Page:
the mechanism for teachers to facilitate international exchange projects in
classroom settings. The idea further developed in 2015 when she met Sumbal,
a Pakistani American who at the time was teaching at an elementary school in Korea.
Together, they started reviewing concepts and requirements of pen pal projects and interviewed Korean teachers who had previous pen pal experiences. Through these discussions, Sumbal and Heehwa decided to build an online platform specifically designed for like-minded teachers to address the challenges faced by traditional pen pal
projects. The two co-founded Storypal Inc. in 2015.
With the vision of providing an easy, safe and fun platform for educators
and learners to collaborate globally, the site officially opened in March 2017.
Having the head office in Busan and a research project in San Francisco, the site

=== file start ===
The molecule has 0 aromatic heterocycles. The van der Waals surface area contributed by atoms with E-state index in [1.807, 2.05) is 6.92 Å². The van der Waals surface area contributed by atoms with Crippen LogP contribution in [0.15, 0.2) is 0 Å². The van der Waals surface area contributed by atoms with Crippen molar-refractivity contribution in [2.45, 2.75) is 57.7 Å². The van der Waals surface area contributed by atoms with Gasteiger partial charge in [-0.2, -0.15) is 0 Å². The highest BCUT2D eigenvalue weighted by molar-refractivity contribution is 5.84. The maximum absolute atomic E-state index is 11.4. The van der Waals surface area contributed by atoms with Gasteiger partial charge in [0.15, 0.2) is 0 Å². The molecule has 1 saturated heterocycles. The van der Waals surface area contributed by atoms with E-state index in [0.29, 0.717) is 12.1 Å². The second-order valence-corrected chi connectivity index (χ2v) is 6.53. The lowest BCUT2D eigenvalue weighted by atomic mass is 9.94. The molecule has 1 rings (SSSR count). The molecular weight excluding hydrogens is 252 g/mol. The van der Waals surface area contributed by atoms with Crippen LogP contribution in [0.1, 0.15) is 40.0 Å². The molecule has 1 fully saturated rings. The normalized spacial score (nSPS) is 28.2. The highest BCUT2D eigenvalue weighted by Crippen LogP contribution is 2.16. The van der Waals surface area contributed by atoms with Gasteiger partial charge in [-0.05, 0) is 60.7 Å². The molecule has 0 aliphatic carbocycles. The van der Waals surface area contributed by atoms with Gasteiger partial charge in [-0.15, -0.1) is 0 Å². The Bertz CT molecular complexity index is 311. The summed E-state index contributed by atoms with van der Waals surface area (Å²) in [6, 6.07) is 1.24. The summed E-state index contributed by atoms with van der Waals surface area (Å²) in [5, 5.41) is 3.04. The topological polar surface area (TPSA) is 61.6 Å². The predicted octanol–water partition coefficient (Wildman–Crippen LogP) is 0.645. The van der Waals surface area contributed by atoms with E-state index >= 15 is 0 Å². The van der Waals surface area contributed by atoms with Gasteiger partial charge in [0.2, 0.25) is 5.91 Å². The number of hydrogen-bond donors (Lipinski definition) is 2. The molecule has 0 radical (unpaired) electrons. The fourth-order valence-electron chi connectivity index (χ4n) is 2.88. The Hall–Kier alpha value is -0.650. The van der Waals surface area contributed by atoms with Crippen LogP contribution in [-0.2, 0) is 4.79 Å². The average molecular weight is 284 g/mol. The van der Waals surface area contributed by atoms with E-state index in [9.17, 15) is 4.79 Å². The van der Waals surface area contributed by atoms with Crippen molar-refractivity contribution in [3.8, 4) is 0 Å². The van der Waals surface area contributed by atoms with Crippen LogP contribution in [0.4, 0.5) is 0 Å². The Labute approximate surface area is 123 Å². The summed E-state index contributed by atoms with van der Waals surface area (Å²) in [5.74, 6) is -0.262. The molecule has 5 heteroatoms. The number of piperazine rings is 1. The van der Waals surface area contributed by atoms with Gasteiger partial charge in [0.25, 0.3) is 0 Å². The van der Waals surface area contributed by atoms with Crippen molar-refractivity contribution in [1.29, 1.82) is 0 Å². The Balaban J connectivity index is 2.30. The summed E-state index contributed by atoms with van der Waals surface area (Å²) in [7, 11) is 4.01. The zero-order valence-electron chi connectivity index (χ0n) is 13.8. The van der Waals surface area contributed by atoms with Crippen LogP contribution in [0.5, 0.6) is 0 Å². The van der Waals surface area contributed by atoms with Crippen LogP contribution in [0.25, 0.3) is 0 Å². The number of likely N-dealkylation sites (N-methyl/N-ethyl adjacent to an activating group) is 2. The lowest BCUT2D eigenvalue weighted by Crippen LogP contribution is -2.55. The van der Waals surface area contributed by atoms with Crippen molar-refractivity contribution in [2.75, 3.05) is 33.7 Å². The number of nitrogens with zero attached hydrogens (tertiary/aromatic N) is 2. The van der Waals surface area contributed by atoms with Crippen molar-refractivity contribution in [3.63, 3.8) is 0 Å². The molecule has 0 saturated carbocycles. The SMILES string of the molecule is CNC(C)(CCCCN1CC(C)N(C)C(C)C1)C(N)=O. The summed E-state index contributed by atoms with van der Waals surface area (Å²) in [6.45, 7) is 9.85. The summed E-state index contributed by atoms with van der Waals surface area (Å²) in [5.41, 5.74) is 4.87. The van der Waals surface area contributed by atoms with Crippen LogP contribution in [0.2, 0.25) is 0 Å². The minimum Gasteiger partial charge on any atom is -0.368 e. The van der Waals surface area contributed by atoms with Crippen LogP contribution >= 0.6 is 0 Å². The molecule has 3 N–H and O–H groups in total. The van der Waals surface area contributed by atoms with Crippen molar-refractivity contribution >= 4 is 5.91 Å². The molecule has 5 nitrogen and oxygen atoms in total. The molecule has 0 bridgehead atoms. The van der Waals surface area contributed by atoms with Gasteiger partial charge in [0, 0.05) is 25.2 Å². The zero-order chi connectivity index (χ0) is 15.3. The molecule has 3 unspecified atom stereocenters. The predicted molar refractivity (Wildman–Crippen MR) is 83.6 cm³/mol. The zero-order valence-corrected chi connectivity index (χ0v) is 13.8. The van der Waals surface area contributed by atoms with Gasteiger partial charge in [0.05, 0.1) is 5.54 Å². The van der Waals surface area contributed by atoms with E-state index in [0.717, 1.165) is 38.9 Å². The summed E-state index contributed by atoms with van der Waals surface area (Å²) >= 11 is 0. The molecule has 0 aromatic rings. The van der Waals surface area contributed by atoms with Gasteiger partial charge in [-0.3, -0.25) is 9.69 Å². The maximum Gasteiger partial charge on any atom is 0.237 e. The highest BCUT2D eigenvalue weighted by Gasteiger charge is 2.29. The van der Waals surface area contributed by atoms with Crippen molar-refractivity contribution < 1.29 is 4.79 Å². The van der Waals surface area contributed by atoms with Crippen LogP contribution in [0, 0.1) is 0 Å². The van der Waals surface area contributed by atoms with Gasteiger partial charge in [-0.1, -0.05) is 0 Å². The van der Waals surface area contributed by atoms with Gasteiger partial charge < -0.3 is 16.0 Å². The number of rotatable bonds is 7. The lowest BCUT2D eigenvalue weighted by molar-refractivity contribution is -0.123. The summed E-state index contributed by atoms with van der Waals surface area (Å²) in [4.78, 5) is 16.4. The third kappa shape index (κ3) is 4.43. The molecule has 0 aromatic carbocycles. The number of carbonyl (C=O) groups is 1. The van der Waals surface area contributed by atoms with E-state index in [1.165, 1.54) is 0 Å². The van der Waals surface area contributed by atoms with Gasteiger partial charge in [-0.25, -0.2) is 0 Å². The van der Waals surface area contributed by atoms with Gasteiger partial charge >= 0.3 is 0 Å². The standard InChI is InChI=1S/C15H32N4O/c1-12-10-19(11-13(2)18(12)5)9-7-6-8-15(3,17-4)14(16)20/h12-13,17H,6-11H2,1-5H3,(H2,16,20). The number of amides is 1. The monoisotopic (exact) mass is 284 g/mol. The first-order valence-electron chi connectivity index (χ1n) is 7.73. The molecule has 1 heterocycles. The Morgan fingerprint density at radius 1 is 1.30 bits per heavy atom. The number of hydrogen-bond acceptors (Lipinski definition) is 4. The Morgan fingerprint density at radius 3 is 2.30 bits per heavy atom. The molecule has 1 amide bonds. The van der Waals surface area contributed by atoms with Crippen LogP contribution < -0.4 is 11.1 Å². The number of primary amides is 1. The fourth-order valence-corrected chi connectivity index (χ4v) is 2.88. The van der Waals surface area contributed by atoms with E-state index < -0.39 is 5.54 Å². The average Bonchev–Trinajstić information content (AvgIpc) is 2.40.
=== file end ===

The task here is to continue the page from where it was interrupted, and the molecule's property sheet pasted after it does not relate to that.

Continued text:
currently supports early users, many of whom are from these two cities.

Storypal contributes to Busan’s vision of being a city thriving with talent, technology and culture by not only connecting teachers and students to international communities, but also improving their cross-cultural communication skills. All teachers can join for free. New members in Busan and San Francisco can request the Storypal team to visit their schools for orientation and boarding on Storypal.

More information can be found at

Connections, Storypal, and YOU.

Why do we spend so much time sharing, liking, and viewing content on our favorite social media apps? How many events, meetups, and parties do we attend each year trying to meet the “right” people? Who was the last person you spoke to?
Connection is innately part of the human experience online and off.